This historic city in the northeast of England seems overshadowed by Canterbury and York with their archiepiscopal sees or Edinburgh farther to the north in Scotland.
The American tourists who do come often visit as part of an afternoon stop on a multi-leg bus tour. That’s unfair as Durham, the seat of surrounding County Durham, is a destination in its own right.
The big draw for readers of this column is the spectacular Durham Cathedral.
Formally called the Cathedral Church of Christ, Blessed Mary the Virgin and St. Cuthbert of Durham, it dominates the cityscape from a once-strategic location above a bend in the River Wear.
Dating to 1093 (as in 930 years ago) the cathedral has a remarkable amount of original Norman or Romanesque architecture. Think of the bold rounded-arch decorated in zigzag patterns that within a hundred or so years was replaced by the pointed-arch of Gothic that in time would become synonymous with church architecture. Inside are relics of Cuthbert and Bede, two important Anglo-Saxon saints from England’s early Christian period.
Everything you see is a result of the Durham bishopric’s unique history.
While today a mere diocese within the Church of England — the Anglican state church — the Roman Catholic and later Anglican bishops were from 1076 until 1836 prince-bishops. Basically, they acted as feudal lords with authority and power well beyond ecclesiastical affairs. Their golden age was before the 1603 union of the English and Scottish crowns under King James I of King James Bible fame, when the lands of the diocesan territory served as a buffer state between two countries with a history of wars and border incursions.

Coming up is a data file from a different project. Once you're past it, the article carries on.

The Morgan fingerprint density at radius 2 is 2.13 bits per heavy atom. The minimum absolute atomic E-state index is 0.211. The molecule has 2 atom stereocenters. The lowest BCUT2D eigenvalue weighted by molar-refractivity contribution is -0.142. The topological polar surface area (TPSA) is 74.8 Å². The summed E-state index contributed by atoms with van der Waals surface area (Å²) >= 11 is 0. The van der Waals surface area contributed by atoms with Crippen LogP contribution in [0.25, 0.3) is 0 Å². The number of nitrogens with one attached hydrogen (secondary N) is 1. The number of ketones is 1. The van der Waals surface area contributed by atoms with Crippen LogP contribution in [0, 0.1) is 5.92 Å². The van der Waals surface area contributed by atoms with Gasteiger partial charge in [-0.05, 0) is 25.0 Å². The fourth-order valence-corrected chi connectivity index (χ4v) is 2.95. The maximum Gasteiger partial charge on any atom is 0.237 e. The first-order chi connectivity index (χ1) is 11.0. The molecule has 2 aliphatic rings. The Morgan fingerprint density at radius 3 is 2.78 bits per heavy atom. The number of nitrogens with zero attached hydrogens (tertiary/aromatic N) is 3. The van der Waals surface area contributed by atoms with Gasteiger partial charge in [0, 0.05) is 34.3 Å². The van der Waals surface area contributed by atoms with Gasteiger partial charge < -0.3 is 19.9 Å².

A short drive from Durham is Bishop Auckland, a town built around the castle that was once an official residence of the prince-bishops. Here the much-anticipated Faith Museum — the latest endeavor of the nonprofit Auckland Project under its patron Jonathan Ruffer — will finally open Oct. 7.
If you go
Unlike better-known English cathedrals, Durham Cathedral doesn’t charge visitors an admission fee. However, a donation of £5 ($6.29 at the time of writing) is encouraged.
Across Palace Green from the cathedral is Durham Castle, the original castle of the prince-bishops. Today it’s part of Durham University. Guided tours need to be booked ahead of time.
Stay at the boutique Hotel Indigo, which is housed within the former Victorian-era county hall.
The closest airport is Newcastle International Airport, which can be reached from major U.S. airports with a single connection in London on British Airways, Dublin on Aer Lingus, and Amsterdam on KLM.
Dennis Lennox writes a travel column for The Christian Post.
Dennis Lennox writes about travel, politics and religious affairs. He has been published in the Financial Times, Independent, The Detroit News, Toronto Sun and other publications. Follow @dennislennox on Twitter.